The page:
Buy a dedicated plan only if you are a heavy smoker or are employed in certain high-risk sectors. But the premium for such people will also be considerably higher.

ACCIDENT INSURANCE TO THE RESCUE

Death or disability due to accident should not derail a family’s finances

Life insurance covers you against death and medical insurance pays your hospital bills. But what if you are injured in an accident that disables you, either temporarily or permanently? Before you answer this question, here are some statistics. India is the accident capital of the world. According to the National Crime Records Bureau, 4.52 lakh Indians died in accidents in 2014, with nearly 1.7 lakh of them dying in road accidents. The number of those injured in road accidents is at least three times bigger.

This is why an accidental death and disability cover is third on our list of essential covers. The policy will pay your nominee a lump sum amount in case of death due to accident. In case you are disabled, the policy will pay out a lump sum amount. There is an additional cover that provides a monthly income if you are unable to resume work due to the disability.

Praful Ghildiyal, 28, Mumbai

Annual income: Rs 5.25 lakh

Accidental insurance cover: Rs 50 lakh

Annual premium: Rs 8,600 Apart from the death cover of 10 times his annual income, the plan offers a monthly pay for up to one year if disability stops him from working.

PROTECT YOUR COSTLIEST ASSET

Your house needs to be covered against calamities and its contents against theft and damage.

You have insured your Rs 6 lakh car, the Rs 50,000 laptop and even the Rs 15,000 cellphone. Now spare a thought about the Rs 50 lakh house. Though home insurance covers what is possibly their costliest asset, very few Indians understand this and even fewer take steps to cover the risk. No more than 30-40 lakh households in India are insured against natural calamities and other disasters. This is despite the National Disaster Management Authority estimating that 60% of the Indian landmass is prone to quakes and 8% of the country is susceptible to cyclones.

Then there are man-made calamities like fire, rioting and larceny. All these are covered by a comprehensive home insurance policy at an unbelievably low cost. The cost of insuring the structure against damage is as low as Rs 40 per Rs 1 lakh. Keep in mind that you don’t need to insure the house for the value of the property but only for the cost of reconstructing it. The costs can vary from Rs 1,800 per sq ft for a basic no-frills structure to Rs 3,000 per sq ft for a premium construction. So, a 1,000 sq ft house should be insured for Rs 18-30 lakh and the cost will be Rs 800-2,400 a year.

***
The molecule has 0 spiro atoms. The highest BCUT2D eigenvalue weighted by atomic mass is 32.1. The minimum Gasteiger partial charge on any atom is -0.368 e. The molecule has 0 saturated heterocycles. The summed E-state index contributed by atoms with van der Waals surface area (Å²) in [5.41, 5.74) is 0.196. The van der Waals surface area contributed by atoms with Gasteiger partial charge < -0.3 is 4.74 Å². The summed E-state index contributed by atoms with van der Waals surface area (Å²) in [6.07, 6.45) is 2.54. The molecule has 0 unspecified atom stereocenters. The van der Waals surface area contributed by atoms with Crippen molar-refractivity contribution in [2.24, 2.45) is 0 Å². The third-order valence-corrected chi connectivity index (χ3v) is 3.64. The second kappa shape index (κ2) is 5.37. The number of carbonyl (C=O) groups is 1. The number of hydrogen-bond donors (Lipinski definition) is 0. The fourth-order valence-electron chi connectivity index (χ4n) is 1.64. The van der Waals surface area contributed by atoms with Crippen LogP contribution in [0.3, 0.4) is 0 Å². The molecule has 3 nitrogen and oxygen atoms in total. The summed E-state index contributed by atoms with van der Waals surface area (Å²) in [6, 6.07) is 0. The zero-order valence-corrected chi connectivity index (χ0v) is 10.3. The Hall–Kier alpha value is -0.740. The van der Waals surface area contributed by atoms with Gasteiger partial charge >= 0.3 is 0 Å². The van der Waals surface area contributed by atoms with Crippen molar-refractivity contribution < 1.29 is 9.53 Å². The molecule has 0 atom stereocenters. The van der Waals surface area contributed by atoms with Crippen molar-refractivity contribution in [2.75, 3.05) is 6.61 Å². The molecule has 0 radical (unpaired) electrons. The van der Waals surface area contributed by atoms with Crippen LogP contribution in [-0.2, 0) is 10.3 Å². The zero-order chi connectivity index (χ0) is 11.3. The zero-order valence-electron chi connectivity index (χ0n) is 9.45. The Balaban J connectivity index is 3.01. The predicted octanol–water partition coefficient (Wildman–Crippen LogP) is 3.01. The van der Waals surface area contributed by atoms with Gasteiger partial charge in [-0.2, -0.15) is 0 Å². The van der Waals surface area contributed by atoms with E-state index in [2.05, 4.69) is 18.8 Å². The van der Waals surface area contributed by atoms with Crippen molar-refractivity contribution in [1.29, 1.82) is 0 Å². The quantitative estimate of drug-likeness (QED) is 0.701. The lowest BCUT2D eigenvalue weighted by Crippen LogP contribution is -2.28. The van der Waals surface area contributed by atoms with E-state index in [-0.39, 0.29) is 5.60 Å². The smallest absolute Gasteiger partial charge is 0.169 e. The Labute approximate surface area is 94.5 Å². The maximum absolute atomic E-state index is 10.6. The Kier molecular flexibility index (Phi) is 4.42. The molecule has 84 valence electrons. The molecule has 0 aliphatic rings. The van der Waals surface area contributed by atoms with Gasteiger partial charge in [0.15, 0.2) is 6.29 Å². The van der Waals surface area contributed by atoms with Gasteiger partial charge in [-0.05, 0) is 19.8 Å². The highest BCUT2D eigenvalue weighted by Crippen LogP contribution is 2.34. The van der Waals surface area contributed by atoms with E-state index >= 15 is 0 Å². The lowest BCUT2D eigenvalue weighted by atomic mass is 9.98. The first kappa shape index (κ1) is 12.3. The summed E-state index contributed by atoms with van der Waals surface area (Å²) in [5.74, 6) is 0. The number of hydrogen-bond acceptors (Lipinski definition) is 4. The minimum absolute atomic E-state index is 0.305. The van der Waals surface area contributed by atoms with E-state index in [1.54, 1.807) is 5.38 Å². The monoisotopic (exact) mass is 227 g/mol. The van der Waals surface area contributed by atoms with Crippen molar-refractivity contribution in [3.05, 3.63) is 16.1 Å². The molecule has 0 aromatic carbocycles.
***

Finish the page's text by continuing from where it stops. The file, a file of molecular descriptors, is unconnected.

Shashank and Sonal Thakur, Mumbai

Flat size: 1,035 sq ft

Annual premium: Rs 4,500

What’s covered: Structure and contents against fire and other perils, burglary and damage. Jewellery is covered against all risks and there is also a cover against damage due to terrorism.

You can buy a fire and other perils policy as a standalone cover, but most insurance companies encourage buyers to go for a comprehensive plan that covers a wide range of risks. It’s advisable to enlarge the cover a bit.

A fire or a flood may not damage the structure, but will ruin everything else inside the house. So you also need to insure the contents of the house against the damage. The cost of insuring contents worth Rs 10 lakh against natural and manmade calamities is just Rs 255 a year. Then come the covers against burglary and breakage. These are also important and will not cost too much. You can enhance the coverage if you perceive a risk, and if your pocket allows.

Five things your agent won’t tell you

1. Compulsory Deductible

Your policy will not compensate you fully. The first 5% of the sum assured or Rs 10,000 of every claim is not paid by the company.

2. Limits on Claims

Payment is subject to limits. Architect fees is limited to 3% of sum assured and debris clearance to 1%. Payments to architect or engineer for processing claim papers cannot be included in claim.

3. Jewellery Cover

Under a standard policy only up to Rs 10,000 worth of jewellery is covered. Cash not covered by policy. To cover jewellery, you have to take a separate all-risks policy that costs Rs 10 per Rs 1,000.

4. Conditions Apply

Your claim against burglary will not be valid if the house was not occupied for over 30 days at a stretch or if your household help was involved in the theft.

5. Not Piecemeal

The entire building has to be covered for earthquake risk. You cannot insure a certain section of the house in isolation.

THE BIGGEST RISK ON THE ROAD

Third-party liability cover protects you against claims by accident victims.

Insuring your vehicle is important because in case of an accident, the insurance company picks up the bill for repairs. What few people know is that the insurance company also compensates victims of accidents in which the insured vehicle is involved. This compensation can run into several lakhs of rupees and has on occasions even touched the nine figure mark. In 2002, a court awarded Rs 12 crore to the family of an NRI doctor killed in an accident. Even if he sells everything he owns, the average Indian driver will not be able to pay such a huge amount.

The good news is that this thirdparty liability insurance is mandatory for all vehicles and offers unlimited cover for injuries and death caused by the vehicle. Third-party premiums were hiked in April this year but are still low (see table). For Rs 2,000 a year, the owner of a midsized car is fully protected against claims by victims.

Some owners avoid buying insurance when their vehicle is very old. This can be a costly mistake. Even if you don’t want to insure your old vehicle against theft or damage, don’t miss paying the third-party liability premium.

Incidentally, general insurance companies have been lobbying for a cap on the liability for several years. They contend they are losing money on third-party insurance because the compensation is higher than the premium earned. They want that the insurance company should be liable to pay a maximum compensation of Rs 1 lakh in case of injuries and disability and Rs 10 lakh in case of death. If the owner wants a higher cover, he should pay a higher premium.